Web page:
Please note: DocuTicker's editors collect citations for full-text PDF reports freely available on the web but we do not archive these reports. When you click a link to find and/or download the report, you are leaving the DocuTicker site. DocuTicker makes no representations regarding the ongoing availability of any report or any external resource. Links were accurate as of the date of posting.

« All DocuBase Articles

 

FreePint

FreePint supports the value of information in the enterprise. Read more »


FeedLatest FreePint Content:


  • Click to view the article How To Increase User Engagement With Knowledge Tools
    Friday, 19th September 2014

    One of the many things that information and knowledge professionals can be tasked with is encouraging and developing user engagement with knowledge tools. This can be a thankless task given the complexity of both the organisations that users work in and the tools that organisations provide. James Mullan examines how information and knowledge managers can encourage use of the knowledge tools for which they're responsible.

  • Click to view the article Product Update of Compliance Catalyst
    Thursday, 18th September 2014

    Chris Porter catches up with some of the latest developments in the Compliance Catalyst service from Bureau van Dijk (BvD) and highlights key changes since FreePint's full review in August 2013. Compliance Catalyst is a workflow application that helps organisations to take an informed, risk-based decision on whether to accept a potential new customer, supplier or other business partner. BvD has made numerous enhancements to the content and functionality of the service, driven by customer feedback.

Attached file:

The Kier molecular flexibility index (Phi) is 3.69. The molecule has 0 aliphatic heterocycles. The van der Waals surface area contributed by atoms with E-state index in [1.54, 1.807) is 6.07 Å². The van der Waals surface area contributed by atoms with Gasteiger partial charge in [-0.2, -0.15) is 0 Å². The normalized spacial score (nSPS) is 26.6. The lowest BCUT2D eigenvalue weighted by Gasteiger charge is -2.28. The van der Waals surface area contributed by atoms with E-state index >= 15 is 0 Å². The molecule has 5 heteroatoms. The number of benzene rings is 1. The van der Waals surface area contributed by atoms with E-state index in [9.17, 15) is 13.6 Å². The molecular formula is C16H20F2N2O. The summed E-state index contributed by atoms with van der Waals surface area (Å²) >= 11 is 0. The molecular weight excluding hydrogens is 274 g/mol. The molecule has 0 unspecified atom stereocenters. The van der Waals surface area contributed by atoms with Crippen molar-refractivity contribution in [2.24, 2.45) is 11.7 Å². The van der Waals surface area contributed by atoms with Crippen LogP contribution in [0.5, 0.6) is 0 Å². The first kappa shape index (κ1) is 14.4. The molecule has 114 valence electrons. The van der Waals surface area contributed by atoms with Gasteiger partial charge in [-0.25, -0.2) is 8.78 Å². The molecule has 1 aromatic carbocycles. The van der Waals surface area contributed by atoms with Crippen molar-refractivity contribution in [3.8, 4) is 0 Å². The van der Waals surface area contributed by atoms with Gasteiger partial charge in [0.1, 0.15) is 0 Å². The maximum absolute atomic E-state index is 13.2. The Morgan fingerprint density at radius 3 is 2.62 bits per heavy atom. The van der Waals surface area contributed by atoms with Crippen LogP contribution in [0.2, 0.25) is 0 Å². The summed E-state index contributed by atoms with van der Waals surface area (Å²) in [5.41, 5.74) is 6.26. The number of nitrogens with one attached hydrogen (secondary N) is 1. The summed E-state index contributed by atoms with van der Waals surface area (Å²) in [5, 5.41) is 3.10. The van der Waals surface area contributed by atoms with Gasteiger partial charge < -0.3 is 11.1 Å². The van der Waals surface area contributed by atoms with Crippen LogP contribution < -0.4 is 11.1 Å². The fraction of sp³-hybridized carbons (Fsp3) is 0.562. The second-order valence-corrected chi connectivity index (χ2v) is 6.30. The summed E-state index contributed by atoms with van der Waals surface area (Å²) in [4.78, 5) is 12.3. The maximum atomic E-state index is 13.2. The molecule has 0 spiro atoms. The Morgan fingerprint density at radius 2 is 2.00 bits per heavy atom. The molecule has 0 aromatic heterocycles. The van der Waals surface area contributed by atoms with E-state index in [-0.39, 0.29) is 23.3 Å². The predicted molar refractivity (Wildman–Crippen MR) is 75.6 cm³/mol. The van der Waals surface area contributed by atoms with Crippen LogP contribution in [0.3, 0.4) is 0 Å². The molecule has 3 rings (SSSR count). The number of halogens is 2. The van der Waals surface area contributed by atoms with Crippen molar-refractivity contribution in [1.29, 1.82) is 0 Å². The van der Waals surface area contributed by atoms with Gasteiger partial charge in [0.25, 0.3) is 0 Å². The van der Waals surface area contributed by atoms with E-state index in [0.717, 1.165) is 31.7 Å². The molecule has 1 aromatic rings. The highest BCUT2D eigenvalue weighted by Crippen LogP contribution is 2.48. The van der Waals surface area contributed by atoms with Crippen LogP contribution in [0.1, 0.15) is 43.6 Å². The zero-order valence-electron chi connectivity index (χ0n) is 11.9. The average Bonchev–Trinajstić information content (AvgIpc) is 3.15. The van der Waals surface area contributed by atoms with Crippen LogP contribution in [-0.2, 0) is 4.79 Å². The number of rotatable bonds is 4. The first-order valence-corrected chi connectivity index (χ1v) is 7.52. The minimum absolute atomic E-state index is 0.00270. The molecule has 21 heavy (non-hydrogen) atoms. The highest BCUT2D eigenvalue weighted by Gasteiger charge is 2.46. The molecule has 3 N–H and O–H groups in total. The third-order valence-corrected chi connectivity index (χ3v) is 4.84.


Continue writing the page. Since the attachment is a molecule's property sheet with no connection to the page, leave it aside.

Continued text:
• Click to view the article Product Review of Factiva Companies & Executives (Introduction; Contact Details)
    Tuesday, 16th September 2014

    Chris Porter looks at the Companies & Executives component of the Dow Jones Factiva service. This component contains data and tools relating to companies, executives and industries. It was previously sold separately, but is now fully integrated into the main Factiva product. Factiva Companies & Executives is aimed at researchers and analysts in information-intensive organisations, as well as those involved in sales and business development. In the first part of the review Chris introduces the product and company and provides contact details.

  • ... more ...

All FreePint Content »
FreePint Topics »


A FreePint Subscription delivers articles and reports that support your organisation's information practice, content and strategy.

Find out more and order a FreePint Subscription by visiting the
completing our online form: Subscription Order page.


FreePint Testimonials

"FreePint is the only industry publication for information professionals and it covers most of the things that an information professional ..."

Read more testimonials and supply yours »







 

 
 
 

Subscribe

Receive the DocuTicker Newsletter each week.

Find out more »

Article Categories

All Article Categories »

Sources

All DocuBase Sources »

Source Categories

All Source Categories »

Archive

All Archives »